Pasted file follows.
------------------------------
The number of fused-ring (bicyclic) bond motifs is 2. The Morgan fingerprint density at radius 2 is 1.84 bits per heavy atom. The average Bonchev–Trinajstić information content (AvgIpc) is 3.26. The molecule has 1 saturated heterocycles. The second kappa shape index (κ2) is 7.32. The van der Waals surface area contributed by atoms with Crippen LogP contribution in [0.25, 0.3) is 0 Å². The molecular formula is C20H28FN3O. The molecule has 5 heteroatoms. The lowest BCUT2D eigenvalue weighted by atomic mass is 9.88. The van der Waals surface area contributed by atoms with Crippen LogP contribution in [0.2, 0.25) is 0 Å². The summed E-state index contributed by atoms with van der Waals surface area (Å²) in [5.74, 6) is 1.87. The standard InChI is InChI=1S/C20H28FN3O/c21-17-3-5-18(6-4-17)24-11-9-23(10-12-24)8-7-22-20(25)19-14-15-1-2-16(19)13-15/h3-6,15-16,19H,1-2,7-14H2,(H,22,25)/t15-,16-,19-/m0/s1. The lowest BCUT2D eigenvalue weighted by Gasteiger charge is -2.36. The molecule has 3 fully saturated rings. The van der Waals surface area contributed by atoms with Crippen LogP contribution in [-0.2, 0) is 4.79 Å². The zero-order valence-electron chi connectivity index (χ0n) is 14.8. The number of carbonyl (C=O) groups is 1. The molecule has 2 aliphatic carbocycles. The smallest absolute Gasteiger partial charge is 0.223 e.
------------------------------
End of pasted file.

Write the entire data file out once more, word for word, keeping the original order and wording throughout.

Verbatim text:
The number of fused-ring (bicyclic) bond motifs is 2. The Morgan fingerprint density at radius 2 is 1.84 bits per heavy atom. The average Bonchev–Trinajstić information content (AvgIpc) is 3.26. The molecule has 1 saturated heterocycles. The second kappa shape index (κ2) is 7.32. The van der Waals surface area contributed by atoms with Crippen LogP contribution in [0.25, 0.3) is 0 Å². The molecular formula is C20H28FN3O. The molecule has 5 heteroatoms. The lowest BCUT2D eigenvalue weighted by atomic mass is 9.88. The van der Waals surface area contributed by atoms with Crippen LogP contribution in [0.2, 0.25) is 0 Å². The summed E-state index contributed by atoms with van der Waals surface area (Å²) in [5.74, 6) is 1.87. The standard InChI is InChI=1S/C20H28FN3O/c21-17-3-5-18(6-4-17)24-11-9-23(10-12-24)8-7-22-20(25)19-14-15-1-2-16(19)13-15/h3-6,15-16,19H,1-2,7-14H2,(H,22,25)/t15-,16-,19-/m0/s1. The lowest BCUT2D eigenvalue weighted by Gasteiger charge is -2.36. The molecule has 3 fully saturated rings. The van der Waals surface area contributed by atoms with Crippen LogP contribution in [-0.2, 0) is 4.79 Å². The zero-order valence-electron chi connectivity index (χ0n) is 14.8. The number of carbonyl (C=O) groups is 1. The molecule has 2 aliphatic carbocycles. The smallest absolute Gasteiger partial charge is 0.223 e.